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Rules of the Road

Below is a story that I read online this morning that does a great job of telling you what the proposals are for the new “Rules of the Road”  that our nation’s financial system must follow.  Whether you agree or disagree with the changes, it’s good to be informed!

 

Obama proposes sweeping new ‘rules of the road’ for the nation’s financial system

by Associated Press

Wednesday June 17, 2009, 1:23 PM

  

President Barack Obama delivers remarks on the new comprehensive regulatory reform plan, Wednesday, June 17, 2009, in the East Room of the White House. (AP Photo/Haraz N. Ghanbari)

President Barack Obama delivers remarks on the new comprehensive regulatory reform plan, Wednesday, June 17, 2009, in the East Room of the White House. (AP Photo/Haraz N. Ghanbari)

President Barack Obama, speaking from the White House, attributed much of the country’s current problem to “a cascade of mistakes and missed opportunities” that occurred over decades.

  

Updated at 8:47 p.m.

 

WASHINGTON — President Barack Obama proposed a major overhaul of the U.S. financial system Wednesday, unveiling measures he hopes would restore confidence and prevent a repeat of the worst crisis to hit Wall Street in seven decades.

 

The Obama plan would give new powers to the Federal Reserve — the U.S. central bank — to oversee the entire financial system and create a new consumer protection agency to guard against the types of abuses that played a big role in the current crisis.

 

The president said his plan was “a sweeping overhaul of the financial regulatory system, a transformation on a scale not seen since the reforms that followed the Great Depression” of the 1930s. It would also reverse a campaign pressed in the 1980s by President Ronal Reagan to cut back on federal fiscal regulations.

 

Obama attributed much of the country’s current problem to “a cascade of mistakes and missed opportunities” that happened over several decades, again blaming “a culture of irresponsibility (that) took root from Wall Street to Washington to Main Street.”

 

The 88-page proposal will spark intense debate in Congress. Opponents are already criticizing it as imposing too many restrictions that will harm the ability of U.S. financial companies to compete in the global economy.

 

The proposal seeks to revamp a regulatory structure that Obama’s economic team say couldn’t cope with burgeoning new credit products and the increasing complexities of the marketplace.

 

Under Obama’s plan, the Federal Reserve would gain power to supervise holding companies and large financial institutions considered so big that their failure could undermine the financial system. But even as it gains new powers, the central bank would cede some banking authority to a new Consumer Financial Protection Agency.

 

Working alongside the Federal Reserve, but without power to overrule the central bank, would be a new council of regulators that would monitor the overall financial system with an eye to preventing the unexpected collapse of huge institutions as happened last fall with AIG, the insurance company, and the Lehman Brothers brokerage.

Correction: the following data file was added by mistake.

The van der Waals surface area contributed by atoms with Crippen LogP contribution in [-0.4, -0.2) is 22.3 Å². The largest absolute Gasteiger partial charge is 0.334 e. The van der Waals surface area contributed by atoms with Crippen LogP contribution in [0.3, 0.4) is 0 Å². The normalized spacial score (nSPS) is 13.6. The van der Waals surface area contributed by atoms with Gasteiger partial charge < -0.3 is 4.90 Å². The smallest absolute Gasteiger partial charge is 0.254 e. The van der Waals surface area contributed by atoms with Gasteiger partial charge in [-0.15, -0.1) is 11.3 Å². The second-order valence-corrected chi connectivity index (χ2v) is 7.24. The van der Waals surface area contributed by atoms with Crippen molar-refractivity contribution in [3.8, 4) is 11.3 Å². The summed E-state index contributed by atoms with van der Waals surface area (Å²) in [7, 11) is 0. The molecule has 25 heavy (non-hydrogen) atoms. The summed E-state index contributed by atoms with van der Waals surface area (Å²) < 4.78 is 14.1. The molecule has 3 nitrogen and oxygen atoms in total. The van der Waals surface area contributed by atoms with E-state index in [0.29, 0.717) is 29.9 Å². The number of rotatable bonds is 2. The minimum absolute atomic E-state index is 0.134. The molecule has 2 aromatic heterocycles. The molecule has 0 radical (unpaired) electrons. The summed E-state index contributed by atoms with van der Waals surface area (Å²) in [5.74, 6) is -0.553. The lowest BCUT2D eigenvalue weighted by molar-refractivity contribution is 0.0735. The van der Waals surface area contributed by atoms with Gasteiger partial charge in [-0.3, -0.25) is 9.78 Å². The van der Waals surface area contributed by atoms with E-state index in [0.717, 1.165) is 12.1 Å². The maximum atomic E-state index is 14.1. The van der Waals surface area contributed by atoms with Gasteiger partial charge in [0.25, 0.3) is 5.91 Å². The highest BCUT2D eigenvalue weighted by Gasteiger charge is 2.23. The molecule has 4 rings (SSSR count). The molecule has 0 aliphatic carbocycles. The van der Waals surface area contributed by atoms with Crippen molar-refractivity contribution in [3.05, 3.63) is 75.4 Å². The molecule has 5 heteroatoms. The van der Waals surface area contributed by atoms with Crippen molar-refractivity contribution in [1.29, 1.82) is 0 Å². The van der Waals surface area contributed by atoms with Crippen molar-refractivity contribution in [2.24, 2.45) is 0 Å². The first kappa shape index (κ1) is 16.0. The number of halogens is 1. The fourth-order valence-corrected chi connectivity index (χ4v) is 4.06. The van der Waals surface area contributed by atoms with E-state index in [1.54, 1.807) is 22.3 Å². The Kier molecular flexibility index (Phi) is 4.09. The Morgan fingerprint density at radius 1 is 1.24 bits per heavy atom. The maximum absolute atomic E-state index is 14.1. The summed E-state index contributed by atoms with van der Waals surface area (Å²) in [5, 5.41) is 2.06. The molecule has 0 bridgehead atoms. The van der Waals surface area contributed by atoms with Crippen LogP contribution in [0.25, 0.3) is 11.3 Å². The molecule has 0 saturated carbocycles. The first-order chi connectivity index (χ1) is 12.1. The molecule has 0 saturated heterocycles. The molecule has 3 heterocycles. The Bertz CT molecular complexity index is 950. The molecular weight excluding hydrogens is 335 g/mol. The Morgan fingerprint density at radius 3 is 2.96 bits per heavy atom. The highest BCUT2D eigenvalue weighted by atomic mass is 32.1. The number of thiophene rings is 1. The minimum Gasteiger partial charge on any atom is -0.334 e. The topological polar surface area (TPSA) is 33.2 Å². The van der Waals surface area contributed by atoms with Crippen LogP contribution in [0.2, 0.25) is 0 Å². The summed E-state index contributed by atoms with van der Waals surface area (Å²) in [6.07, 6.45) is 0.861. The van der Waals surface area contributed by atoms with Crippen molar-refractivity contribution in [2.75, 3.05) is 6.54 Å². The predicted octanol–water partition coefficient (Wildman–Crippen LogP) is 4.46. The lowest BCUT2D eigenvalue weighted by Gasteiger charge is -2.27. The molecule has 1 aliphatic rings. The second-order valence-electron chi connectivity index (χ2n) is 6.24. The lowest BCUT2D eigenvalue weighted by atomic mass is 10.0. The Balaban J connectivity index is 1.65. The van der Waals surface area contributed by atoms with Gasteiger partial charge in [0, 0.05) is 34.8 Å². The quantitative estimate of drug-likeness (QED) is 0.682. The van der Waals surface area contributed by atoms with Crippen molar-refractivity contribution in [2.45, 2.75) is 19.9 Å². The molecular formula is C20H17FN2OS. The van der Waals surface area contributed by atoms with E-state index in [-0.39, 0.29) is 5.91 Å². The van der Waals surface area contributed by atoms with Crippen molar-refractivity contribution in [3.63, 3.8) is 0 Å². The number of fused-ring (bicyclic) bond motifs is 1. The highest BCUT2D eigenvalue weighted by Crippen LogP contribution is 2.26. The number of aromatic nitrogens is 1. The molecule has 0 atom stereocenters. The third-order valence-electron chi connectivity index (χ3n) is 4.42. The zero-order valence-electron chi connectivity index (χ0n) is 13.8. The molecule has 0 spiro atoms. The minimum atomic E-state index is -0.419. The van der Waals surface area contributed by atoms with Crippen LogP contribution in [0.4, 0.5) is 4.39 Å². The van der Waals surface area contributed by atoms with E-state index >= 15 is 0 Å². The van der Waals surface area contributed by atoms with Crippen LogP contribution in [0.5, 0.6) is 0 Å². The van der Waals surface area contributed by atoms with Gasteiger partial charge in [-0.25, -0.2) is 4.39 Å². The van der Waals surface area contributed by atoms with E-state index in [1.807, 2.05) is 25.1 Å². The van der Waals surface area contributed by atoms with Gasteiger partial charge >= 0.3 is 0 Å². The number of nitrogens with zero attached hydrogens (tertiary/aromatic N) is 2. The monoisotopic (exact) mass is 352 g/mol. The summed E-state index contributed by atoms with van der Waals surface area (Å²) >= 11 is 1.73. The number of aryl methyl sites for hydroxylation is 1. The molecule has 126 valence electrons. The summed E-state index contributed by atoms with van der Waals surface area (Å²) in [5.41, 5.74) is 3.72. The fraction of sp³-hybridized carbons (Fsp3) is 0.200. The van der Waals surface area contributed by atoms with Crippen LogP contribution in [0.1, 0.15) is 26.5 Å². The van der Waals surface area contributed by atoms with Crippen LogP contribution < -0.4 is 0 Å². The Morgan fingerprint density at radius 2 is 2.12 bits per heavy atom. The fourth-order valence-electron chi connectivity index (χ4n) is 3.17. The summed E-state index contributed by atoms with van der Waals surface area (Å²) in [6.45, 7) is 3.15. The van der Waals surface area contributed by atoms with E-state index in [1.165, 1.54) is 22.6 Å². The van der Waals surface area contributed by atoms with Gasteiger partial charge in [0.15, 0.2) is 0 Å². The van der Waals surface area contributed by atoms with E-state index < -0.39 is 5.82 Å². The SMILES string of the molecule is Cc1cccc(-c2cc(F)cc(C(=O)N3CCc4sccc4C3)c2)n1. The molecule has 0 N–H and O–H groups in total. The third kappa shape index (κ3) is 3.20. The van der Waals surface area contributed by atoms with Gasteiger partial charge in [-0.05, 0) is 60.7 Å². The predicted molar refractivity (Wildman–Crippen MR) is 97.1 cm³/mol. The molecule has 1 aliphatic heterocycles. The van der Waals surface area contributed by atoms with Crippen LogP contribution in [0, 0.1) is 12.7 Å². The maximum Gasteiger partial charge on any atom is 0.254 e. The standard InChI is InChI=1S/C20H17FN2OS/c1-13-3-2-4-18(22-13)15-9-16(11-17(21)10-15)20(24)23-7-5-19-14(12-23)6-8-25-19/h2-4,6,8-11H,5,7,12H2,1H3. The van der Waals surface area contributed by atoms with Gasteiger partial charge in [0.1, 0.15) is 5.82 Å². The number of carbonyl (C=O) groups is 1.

Obama wants Congress to make the plan law by the end of the year, an ambitious goal given that he also is pushing lawmakers to overhaul the U.S. health care system by October.

 

Both measures face a blizzard of opposition from special interest groups, who fear the changes envisioned will cut into profits or impose undue complexities on their industries.

 

In a Tuesday television interview, Obama said the plan was “a very strong set of regulatory measures that we think can prevent this kind of crisis from happening again.”

 

Christina Romer, the chairman of the White House Council of Economic Advisers, said Wednesday morning that the administration proposal strikes “the appropriate balance” and was “not bulldozing the whole system.”

 

The financial sector and lawmakers from both parties agree that significant changes are need in the rules that govern the intricate and interconnected world of banking and investment. They differ on the details.

 

Rep. John Boehner, the Republican party leader in the House of Representatives, predicted “we’ll have the federal government deciding what interest ought to be charged on credit cards, having the government decide what kind of financial products are available.”

 

Obama’s proposal would require the Federal Reserve, which now can independently use emergency powers to bail out failing banks, to first obtain Treasury Department approval.

 

The expanded role of the central bank and the new consumer regulator were likely to be the two main areas of the political fight in Congress. Many bankers oppose a new consumer protection regulator and many lawmakers worry the Federal Reserve could become too powerful.

 

Obama’s plan does not attempt major consolidation of regulatory agencies and does not inject itself into an ongoing debate over whether to bring some insurance companies under federal oversight.

 

“We don’t want to tilt at windmills,” Obama said on CNBC.

 

Obama’s decision to create a consumer agency is in response to criticism that mortgage lenders and credit card companies have taken advantage of unsuspecting customers and saddled them with too much debt.

 

The new regulator would have the power to demand that customers have the option of simple financial products, to impose fines and to allow states to pass laws that are stricter than the federal standards.

 

Consumer protections are now spread among various state and federal authorities, including the Federal Reserve, the Securities and Exchange Commission, the Federal Trade Commission and a variety of banking regulators.

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